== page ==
Activity and Brain Function in Seniors..

Hotel Woverine Band at San Clemente Villas                                                                   At San Clemente Villas we have residents from all walks of life, in all different stages of health, and with a variety of mental capabilities. Sometimes they come to us from retirement homes and other times they come directly from their own homes. If they have been placed here by family members, often times it is because their mental or physical abilities were in decline. Almost without exception these concerned family members notice a sharp improvement within a short period after their parents  or loved ones enter our facility.

We have a wide variety of activities for our residents. Each day there is the option to swim, to sing, to attend gatherings or to go on outings. Our activity director, Barbara, plans accordingly, so that there is something for everyone, and we gently guide people to participate in at least one activity each and every day. If you visit the facility it is likely that you will see one of our staff conducting a class or an activity in our lobby sitting area. It’s not all business, we like to make it a point to have fun.  Even  our Alzheimer’s patients respond better with more physical activity and community interaction; their families are delighted to see the difference it makes in the overall health of their loved ones!

According to our observations, the most helpful activities are walking, swimming, and dancing. And sometimes the best boost comes from a chat around the fire, or a visit from Grandchildren.  We don’t need anyone outside the facility at San Clemente Villas to tell us this helps. We see it firsthand. But it’s always reassuring when the Medical community takes notice and backs up what we already know with their respective studies, of course.

This is from Kim Painter, Special for USA TODAY Share 4

9:17AM EDT October 23. 2012 – Your Tuesday morning health roundup:

Exercise and aging brains: Physical exercise may be even more important than mental exercise when it comes to keeping mentally sharp in old age, a new study suggests. The study of people in their early 70s found that those who engaged in regular physical exercise, such as walking, retained bigger brains than those who were inactive. Mental exercise, such as doing crossword puzzles, did not seem to affect the brain shrinkage associated with aging, researchers say. (WebMD)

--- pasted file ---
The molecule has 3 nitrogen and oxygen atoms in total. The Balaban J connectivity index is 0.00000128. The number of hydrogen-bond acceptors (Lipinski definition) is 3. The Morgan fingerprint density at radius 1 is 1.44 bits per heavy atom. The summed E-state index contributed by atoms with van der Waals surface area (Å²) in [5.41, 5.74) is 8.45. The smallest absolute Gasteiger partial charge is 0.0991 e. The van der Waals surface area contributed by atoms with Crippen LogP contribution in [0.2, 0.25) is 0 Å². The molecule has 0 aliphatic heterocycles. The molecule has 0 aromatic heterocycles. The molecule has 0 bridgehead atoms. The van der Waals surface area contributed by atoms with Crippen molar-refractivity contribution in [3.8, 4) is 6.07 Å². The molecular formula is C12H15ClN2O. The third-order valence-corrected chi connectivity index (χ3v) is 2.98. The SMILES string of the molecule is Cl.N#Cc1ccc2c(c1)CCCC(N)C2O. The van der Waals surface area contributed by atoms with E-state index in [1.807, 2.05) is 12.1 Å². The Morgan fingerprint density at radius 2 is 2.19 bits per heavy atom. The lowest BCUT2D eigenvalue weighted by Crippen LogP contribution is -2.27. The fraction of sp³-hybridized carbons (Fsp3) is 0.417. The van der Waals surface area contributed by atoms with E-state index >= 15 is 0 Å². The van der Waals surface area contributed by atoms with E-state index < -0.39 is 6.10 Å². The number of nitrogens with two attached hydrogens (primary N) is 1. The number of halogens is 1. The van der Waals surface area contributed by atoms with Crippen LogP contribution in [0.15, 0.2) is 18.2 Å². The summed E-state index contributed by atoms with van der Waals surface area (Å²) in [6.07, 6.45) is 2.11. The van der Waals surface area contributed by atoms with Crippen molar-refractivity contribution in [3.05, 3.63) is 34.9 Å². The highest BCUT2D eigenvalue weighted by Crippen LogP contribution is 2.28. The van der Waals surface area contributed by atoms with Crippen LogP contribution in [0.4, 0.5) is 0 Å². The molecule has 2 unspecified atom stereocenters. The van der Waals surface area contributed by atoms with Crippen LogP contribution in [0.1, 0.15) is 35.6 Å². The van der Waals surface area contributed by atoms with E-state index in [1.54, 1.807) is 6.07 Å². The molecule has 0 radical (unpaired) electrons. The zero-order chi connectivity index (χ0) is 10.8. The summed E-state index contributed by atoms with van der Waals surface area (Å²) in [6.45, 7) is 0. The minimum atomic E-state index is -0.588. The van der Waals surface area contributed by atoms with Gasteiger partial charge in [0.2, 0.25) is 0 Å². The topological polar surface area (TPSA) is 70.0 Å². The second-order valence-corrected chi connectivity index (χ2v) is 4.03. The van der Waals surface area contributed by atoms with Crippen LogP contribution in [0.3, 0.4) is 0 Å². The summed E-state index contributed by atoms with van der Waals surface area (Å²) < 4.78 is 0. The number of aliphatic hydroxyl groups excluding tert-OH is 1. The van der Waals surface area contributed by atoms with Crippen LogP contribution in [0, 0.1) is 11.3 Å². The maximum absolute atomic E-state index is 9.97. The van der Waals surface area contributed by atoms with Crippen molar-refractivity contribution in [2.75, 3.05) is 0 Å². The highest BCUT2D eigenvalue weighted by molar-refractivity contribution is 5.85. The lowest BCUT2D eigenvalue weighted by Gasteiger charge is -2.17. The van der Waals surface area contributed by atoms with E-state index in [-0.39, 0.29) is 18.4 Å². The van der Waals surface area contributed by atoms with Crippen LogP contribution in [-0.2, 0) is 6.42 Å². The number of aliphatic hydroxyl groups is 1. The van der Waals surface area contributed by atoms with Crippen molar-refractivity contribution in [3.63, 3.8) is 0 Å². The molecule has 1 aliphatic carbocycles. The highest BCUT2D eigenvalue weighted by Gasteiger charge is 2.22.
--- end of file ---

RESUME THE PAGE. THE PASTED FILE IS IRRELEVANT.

Recently, one of our events was Apron Day. Everyone got to wear an apron, and many of those aprons were pure fun and folly. Most of them were made by one of our residents, and we all had a good time–residents, guests, and staff alike.

That is the kind of thing we do here.

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Is it Dementia, or Your Medication?

The rising number of seniors with dementia has many older people very concerned about their memory and there are plenty of reasons to be concerned. The rate of dementia does rise sharply as we pass the 80 year mark, but if you or a loved one has experienced a rapid decrease in cognitive thinking, it may be your medication!

Medications and Dementia

The Alzheimer’s Association reports that the most common cause of reversible dementia is medication side effects. Since the average senior takes at least 6 medications, according to the Kaiser Foundation, there’s a lot to be concerned about. That makes it imperative that you know what you are taking and all the side effects your medication may cause.Some of the biggest drug culprits for causing cognitive decline are taken by many seniors. Lipitor, Xanax, Valium, and even some antibiotics can cause reversible dementia. It’s estimated the 25 percent of prescriptions given to seniors may have harmful side effects. Since many seniors take multiple prescriptions, they’re also at risk for negative drug interactions. Seniors with multiple heath issue often see multiple specialists – and often all are prescribing drugs. Having a good primary care doctor who knows all your meds can be your first defense against medication induced dementia.

Stress from hospitalizations and serious illnesses can also cause temporary dementia. Most of the time during a hospital stay, new medications are given, as well as anesthesia. All these can contribute to thinking problems.

All elders need informed advocates, especially when they are dealing with medications and illnesses. Be proactive and quick to ask questions of your elder’s doctors. Read all the information given with a new medication. It may just save your elder and you from dealing with cognitive decline. Symptoms of temporary dementia include inappropriate behavior, hallucinations and trouble understanding conversations. Pain killers, antihistamines, and muscle relaxants also may cause decline in brain function.

Hopefully, the word about reversible dementia will spread and doctors will be more vigilant about drug choices for the elderly patients. Until then, we’ll all have to watch for these side effects ourselves.

By Karen Everett Watson – gerontologist

San Clemente Villas by the Sea – co-owner  – Aileen Brazeau

 

 

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Aileen Brazeau-Senior Living

Senior Care – Should Your Parents Be Driving?

Seniors and Driving

Everyone ages differently. There are some people who live independently, garden, dance and  have social lives well into the 80’s. There are others who begin to decline in cognitive functioning in their mid 70”s. No matter what the age, there will come a time when you have to take away the keys. That is a really tough hurdle to handle with your parents. I found some blog post online that talk about the subject:“When Should Seniors Hang Up The Car Keys?